The eye here has a reflection in it that is impossibly hard to do. The statue looks real and the contrast the artist was able to convey is just unreal. This piece is one of our favourites because it evokes such emotion to the observer. The eye makes your heartache as the candles represent some sort of vigil or homage to someone or something in the past.
Your next consideration should be where you want your tattoo. Is it something you want to show off, easily conceal or reveal, or a more personal project that only you will see? Your body will be your canvas, so it’s important to choose a portion of your anatomy appropriate to your art. Back pieces are exceptionally well suited to larger concepts, which you may want to expand at some future date. If you just want to start small, the bicep or the forearm are ideal for more contained show pieces, discrete emblems that can be worked into “sleeves”—either half or full—at a later time.
The symbolism of the butterfly is as diverse as the species itself. Often associated with the soul, the butterfly may represent the spiritual realm. It is also a strong symbol of transformation because the butterfly transforms from a caterpillar into a butterfly, becoming something new and beautiful. This can be a powerful tattoo for those who have endured hardship of any kind and have found a new, better life...
Geometric tattoos come in many color palettes and designs. This can go from the completely abstract, to a different kind of interpretation of a famous image. These images are frequently used as a type of entertainment, a point of reference for an artwork, or even an inspiration for something. No matter what kind of intentions a person has with geometric tattoos, all of them will surely look great in the end.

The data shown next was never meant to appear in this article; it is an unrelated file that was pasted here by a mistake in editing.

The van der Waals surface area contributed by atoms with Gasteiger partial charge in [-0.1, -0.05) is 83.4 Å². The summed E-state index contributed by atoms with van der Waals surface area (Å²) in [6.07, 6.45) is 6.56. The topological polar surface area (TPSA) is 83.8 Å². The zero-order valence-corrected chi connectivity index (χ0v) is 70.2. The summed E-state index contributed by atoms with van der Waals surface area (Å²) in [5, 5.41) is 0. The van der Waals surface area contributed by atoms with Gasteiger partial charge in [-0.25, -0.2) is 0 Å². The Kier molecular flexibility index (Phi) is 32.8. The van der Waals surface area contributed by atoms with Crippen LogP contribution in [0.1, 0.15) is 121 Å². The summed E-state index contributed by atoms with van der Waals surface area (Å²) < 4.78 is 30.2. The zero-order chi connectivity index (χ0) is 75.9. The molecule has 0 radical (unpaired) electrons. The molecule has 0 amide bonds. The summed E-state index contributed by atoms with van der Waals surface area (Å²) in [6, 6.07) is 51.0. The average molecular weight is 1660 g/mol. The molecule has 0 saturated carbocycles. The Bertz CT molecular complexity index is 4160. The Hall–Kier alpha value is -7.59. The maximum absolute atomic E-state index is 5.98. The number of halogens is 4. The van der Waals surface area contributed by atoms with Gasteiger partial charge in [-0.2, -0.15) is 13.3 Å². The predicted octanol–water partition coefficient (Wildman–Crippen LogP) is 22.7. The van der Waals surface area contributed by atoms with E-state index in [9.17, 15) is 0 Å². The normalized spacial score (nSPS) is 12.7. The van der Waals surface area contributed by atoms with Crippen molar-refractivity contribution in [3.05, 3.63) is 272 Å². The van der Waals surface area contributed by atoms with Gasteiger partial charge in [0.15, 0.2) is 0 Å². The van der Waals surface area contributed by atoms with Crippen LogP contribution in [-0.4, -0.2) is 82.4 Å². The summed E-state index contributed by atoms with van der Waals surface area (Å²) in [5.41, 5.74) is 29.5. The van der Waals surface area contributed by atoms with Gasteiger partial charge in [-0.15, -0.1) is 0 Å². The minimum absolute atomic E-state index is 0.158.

A geometric tattoo deals with several lines or geometric shapes that come together to form an even bigger shape. Geometric tattoos can come in the form of leaves, lines, stars, and a host of other patterns. Most often, tattoo artists use black ink to create these types of tattoos. The reason why everyone likes them is because of the fact that you can pretty much do anything with these lines and shapes. These tattoos are perhaps one of the tattoos that people don’t regret getting. It’s pretty much safe to say that geometry is slowly taking over the world of tattoo art. But although they look beautiful, getting these tattoos can be quite risky thanks to our body’s shapes and curves. It takes a highly skilled tattoo artist to create geometric patterns on the skin.
Another common smaller tattoo for people to get is a simple letter. The letter P may symbolise the persons first name, someone’s name that’s important to them or even the periodic symbol for Phosphorus. There are thousands of fonts to choose from and luckily with letters it’s easy to test them out on your computer before you pick which one will look best.